A mid-century Adobe house at the base of a mountain on 5 acres of un-spoilt landscape.
How would you describe Saddle Peak House in a nutshell?
The Saddle Peak House is a secluded retreat in the Santa Monica Mountains overlooking the Pacific Ocean. It offers a sublime and timeless place within the wild part of Southern California that has existed for generations but which very few have experienced.
What was your inspiration to create Saddle Peak House and offer it as a luxury vacation rental?
The inspiration was to see how successfully architecture could crystallize and accentuate the most exceptional aspects of the site. Every component of the house’s construction is about strengthening a sense of connection to the landscape and the natural beauty that’s all around you.
The idea of the vacation rental has been growing in my practice for a number of years. This project has become a way of communicating architecture’s role in enhancing the experience of the things we value to a larger audience. To create something like this, and then have the opportunity to interact with a diverse set of travellers about the experience, can be extremely rewarding.
Please tell us a bit more about the architecture and the house.
The house explores several oppositional relationships – heavy vs. light, transparent vs. opaque, rooted vs. floating – that combine to create a harmonious sense of balance and encourage a profoundly intimate experience of nature.
The house is quite modest in terms of interior square footage but the sweeping experience of the mountains and the sea is almost overwhelming. The house blurs the boundaries between inside and out with giant sliding doors opening onto three decks and allowing the mountain breezes to pass through. One side of the house looks over the Pacific Ocean, feeling very much like a bird’s eye view, while the other is earthbound and intimate, taking in the massive rock outcropping reflected, together with the sky above, in the pure geometry of the infinity-edge pool.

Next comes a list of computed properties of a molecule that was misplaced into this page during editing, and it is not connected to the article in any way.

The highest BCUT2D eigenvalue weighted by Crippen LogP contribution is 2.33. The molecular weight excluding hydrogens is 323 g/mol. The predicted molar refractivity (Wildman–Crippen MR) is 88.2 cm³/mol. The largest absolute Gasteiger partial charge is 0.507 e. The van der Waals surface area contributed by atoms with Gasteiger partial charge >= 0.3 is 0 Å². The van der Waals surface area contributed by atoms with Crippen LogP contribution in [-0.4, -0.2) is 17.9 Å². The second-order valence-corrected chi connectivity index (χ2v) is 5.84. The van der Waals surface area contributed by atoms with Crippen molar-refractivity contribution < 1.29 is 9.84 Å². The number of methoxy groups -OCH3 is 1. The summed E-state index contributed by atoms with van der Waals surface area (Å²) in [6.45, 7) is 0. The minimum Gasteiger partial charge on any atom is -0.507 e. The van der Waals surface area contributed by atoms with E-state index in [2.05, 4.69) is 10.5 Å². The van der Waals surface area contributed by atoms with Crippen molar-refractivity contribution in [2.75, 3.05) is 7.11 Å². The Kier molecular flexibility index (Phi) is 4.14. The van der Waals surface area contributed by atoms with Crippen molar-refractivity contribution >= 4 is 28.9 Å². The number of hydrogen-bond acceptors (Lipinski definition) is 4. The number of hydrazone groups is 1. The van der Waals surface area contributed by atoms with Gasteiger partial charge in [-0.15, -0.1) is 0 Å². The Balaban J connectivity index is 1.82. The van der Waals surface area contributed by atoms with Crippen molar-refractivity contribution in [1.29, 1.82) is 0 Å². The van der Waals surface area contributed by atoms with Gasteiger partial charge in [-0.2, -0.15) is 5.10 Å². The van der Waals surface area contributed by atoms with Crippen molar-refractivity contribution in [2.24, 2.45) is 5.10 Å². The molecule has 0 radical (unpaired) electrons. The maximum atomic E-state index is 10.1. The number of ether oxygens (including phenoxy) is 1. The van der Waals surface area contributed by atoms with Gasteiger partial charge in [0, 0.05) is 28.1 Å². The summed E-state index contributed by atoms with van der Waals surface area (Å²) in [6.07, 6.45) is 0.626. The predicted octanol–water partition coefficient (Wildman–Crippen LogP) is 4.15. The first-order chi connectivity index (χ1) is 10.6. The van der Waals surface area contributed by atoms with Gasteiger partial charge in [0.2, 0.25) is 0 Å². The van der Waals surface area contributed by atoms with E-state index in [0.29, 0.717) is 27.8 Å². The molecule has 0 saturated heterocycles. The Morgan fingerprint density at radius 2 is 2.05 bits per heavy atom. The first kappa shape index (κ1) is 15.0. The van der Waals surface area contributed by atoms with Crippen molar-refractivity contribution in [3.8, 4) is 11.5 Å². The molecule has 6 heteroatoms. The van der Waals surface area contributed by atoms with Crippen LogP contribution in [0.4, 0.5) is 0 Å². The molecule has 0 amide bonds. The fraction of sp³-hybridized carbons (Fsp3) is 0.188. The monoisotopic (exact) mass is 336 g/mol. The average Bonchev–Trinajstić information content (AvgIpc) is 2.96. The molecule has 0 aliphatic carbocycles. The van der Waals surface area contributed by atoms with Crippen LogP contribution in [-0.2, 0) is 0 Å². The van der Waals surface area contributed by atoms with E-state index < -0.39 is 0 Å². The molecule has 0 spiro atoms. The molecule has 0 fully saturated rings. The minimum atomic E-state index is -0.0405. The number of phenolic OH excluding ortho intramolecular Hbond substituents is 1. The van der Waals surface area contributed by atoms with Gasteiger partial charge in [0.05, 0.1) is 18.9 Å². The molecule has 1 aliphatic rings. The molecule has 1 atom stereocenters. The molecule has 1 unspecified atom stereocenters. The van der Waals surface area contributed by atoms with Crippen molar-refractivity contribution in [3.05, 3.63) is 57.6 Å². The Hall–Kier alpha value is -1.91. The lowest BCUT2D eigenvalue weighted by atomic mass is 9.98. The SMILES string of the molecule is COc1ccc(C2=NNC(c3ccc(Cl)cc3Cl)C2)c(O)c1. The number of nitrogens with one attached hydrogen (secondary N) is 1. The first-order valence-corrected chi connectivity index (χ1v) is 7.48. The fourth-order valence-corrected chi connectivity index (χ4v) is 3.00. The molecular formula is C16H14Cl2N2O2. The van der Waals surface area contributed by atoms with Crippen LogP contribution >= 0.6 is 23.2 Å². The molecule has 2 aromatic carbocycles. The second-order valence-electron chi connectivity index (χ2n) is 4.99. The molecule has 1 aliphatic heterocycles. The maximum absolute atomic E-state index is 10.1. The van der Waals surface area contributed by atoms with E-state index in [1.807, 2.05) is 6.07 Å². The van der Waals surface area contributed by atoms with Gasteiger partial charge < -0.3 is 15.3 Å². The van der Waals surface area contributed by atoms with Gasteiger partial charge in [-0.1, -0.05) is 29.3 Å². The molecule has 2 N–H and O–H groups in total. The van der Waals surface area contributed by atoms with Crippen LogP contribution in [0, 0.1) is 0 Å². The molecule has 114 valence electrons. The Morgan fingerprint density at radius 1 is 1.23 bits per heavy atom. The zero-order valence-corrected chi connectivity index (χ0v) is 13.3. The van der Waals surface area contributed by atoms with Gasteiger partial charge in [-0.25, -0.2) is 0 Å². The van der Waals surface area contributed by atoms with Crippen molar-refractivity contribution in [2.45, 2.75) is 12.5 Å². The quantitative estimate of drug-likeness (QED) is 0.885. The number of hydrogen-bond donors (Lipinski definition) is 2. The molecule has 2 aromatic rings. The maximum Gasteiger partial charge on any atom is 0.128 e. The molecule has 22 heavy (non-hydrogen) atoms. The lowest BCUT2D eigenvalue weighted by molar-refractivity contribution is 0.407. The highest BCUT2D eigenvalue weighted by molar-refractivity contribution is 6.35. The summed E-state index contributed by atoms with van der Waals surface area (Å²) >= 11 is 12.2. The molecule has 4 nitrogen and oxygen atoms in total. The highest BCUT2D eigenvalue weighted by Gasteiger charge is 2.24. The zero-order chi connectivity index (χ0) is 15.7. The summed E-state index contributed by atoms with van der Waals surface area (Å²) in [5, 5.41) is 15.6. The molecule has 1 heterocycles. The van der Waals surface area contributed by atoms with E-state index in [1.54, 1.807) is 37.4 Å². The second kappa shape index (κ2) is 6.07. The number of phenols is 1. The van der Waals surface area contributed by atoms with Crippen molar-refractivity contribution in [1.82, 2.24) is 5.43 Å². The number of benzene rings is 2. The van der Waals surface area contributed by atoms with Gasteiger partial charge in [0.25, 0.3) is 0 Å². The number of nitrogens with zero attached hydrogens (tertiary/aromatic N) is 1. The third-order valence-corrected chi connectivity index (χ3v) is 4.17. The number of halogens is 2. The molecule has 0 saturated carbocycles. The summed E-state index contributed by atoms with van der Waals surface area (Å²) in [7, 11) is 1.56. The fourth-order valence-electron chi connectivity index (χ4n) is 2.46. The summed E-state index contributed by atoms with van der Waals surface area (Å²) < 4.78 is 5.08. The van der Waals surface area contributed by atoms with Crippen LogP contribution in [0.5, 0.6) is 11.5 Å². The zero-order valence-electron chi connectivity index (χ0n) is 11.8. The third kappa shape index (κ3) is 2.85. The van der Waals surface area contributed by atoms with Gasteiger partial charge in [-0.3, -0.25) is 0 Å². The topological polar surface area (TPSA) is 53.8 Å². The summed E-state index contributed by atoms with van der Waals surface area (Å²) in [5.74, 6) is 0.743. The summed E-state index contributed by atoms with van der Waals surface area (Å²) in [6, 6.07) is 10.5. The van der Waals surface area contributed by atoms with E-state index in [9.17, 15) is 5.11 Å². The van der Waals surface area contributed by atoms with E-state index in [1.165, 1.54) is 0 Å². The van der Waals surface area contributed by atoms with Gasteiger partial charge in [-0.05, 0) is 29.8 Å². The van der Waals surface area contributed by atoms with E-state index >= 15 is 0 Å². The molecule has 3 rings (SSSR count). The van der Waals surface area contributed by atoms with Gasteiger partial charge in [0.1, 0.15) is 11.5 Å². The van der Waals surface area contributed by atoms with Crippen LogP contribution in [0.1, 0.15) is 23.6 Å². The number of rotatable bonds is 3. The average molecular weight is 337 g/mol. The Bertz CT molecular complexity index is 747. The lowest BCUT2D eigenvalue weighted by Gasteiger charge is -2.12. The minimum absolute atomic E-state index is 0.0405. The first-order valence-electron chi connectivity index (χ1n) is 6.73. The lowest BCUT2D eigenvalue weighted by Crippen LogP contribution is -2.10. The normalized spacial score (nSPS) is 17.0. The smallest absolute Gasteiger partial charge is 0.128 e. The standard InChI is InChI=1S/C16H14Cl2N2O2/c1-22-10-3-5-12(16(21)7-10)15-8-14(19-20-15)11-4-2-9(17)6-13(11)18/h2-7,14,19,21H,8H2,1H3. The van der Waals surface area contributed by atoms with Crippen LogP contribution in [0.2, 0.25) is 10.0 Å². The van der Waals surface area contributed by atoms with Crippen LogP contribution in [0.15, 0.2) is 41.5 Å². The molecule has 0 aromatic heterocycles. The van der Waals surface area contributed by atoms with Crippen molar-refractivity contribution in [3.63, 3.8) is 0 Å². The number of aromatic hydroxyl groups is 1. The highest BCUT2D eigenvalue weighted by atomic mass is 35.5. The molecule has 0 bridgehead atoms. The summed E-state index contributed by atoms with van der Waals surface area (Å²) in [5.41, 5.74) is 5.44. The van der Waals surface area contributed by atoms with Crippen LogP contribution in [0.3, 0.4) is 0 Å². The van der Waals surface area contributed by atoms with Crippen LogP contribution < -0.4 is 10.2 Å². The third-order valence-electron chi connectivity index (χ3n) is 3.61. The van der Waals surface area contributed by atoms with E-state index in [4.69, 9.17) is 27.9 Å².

The house and studio are detailed with the same materials and share an alignment across the long site, suggesting an expansive horizontal domain and encompassing the entirety of the mountain range.
How would you describe the atmosphere inside Saddle Peak House?
There is a feeling of being completely immersed in the landscape. The outside swirls around you affording amazing views of the California landscape – the Pacific Ocean, massive rock formations, birds of prey and native plants in bloom. It’s a feeling that never leaves you.
The interplay of concrete, wood, steel and glass, creates a surprisingly intimate environment. Furnishings culled from all over the world, and selected based on their appropriateness for each unique space in the house, reinforce a sense of design integrity and create a harmonious whole. I think the design avoids false notes. It’s a calm and reassuring feeling when things are well resolved and interconnected.
To you personally, what’s so special about staying at Saddle Peak House?
It's a treat to find yourself in a place where you can truly tune into everything in your environment – a wide variety of birds stopping to drink from the pool, hummingbirds darting from flower to flower, mist swirling up through the mountains – as the sun slowly rolls across the sky. It’s an incredibly saturated experience of place.
There’s a sense of going back in time to experience California as very few people have. It’s a wild place and so quiet that you actually hear the bees and hummingbirds. The native plants on the property are found throughout the surrounding Santa Monica Mountains, connecting you to that broader context.
This mountain range set against the sea presents the beauty of California at its most iconic. It’s a rare and timeless thing to dwell in such a place and, for me, there’s nothing more restorative.
What’s been the biggest reward to you about creating and renting out Saddle Peak House?
It’s a bit of a proof of concept. I’ve had a heartfelt belief in the power of architecture to make a difference on a deep, personal level, creating an enhanced awareness of the passing day and surrounding beauty. As an architect, the idea of expanding the number of people I can share this with is a compelling idea. Person after person will be able to come here and capture the best of our collective efforts and do so in a joyful and relaxing way.